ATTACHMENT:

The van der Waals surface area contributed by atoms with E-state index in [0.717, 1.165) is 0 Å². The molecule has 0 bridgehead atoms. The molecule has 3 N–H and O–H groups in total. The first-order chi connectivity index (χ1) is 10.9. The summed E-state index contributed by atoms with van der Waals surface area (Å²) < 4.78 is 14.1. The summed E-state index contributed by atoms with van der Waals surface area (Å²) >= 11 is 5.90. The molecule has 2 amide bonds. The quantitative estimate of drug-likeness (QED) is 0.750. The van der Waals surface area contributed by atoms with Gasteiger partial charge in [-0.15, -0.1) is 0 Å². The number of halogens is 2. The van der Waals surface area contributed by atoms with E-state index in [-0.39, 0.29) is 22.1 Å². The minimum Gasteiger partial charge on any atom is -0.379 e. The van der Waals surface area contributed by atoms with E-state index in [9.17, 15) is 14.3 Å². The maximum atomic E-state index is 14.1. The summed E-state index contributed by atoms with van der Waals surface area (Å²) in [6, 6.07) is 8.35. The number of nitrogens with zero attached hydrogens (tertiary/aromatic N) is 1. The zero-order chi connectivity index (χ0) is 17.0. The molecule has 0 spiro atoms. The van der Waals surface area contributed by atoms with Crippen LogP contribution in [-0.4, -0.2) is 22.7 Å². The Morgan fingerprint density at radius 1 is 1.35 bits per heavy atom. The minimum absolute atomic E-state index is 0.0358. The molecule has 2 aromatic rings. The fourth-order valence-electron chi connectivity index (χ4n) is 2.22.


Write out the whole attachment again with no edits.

The van der Waals surface area contributed by atoms with E-state index in [0.717, 1.165) is 0 Å². The molecule has 0 bridgehead atoms. The molecule has 3 N–H and O–H groups in total. The first-order chi connectivity index (χ1) is 10.9. The summed E-state index contributed by atoms with van der Waals surface area (Å²) < 4.78 is 14.1. The summed E-state index contributed by atoms with van der Waals surface area (Å²) >= 11 is 5.90. The molecule has 2 amide bonds. The quantitative estimate of drug-likeness (QED) is 0.750. The van der Waals surface area contributed by atoms with Gasteiger partial charge in [-0.15, -0.1) is 0 Å². The number of halogens is 2. The van der Waals surface area contributed by atoms with E-state index in [-0.39, 0.29) is 22.1 Å². The minimum Gasteiger partial charge on any atom is -0.379 e. The van der Waals surface area contributed by atoms with E-state index in [9.17, 15) is 14.3 Å². The maximum atomic E-state index is 14.1. The summed E-state index contributed by atoms with van der Waals surface area (Å²) in [6, 6.07) is 8.35. The number of nitrogens with zero attached hydrogens (tertiary/aromatic N) is 1. The zero-order chi connectivity index (χ0) is 17.0. The molecule has 0 spiro atoms. The van der Waals surface area contributed by atoms with Crippen LogP contribution in [-0.4, -0.2) is 22.7 Å². The Morgan fingerprint density at radius 1 is 1.35 bits per heavy atom. The minimum absolute atomic E-state index is 0.0358. The molecule has 2 aromatic rings. The fourth-order valence-electron chi connectivity index (χ4n) is 2.22.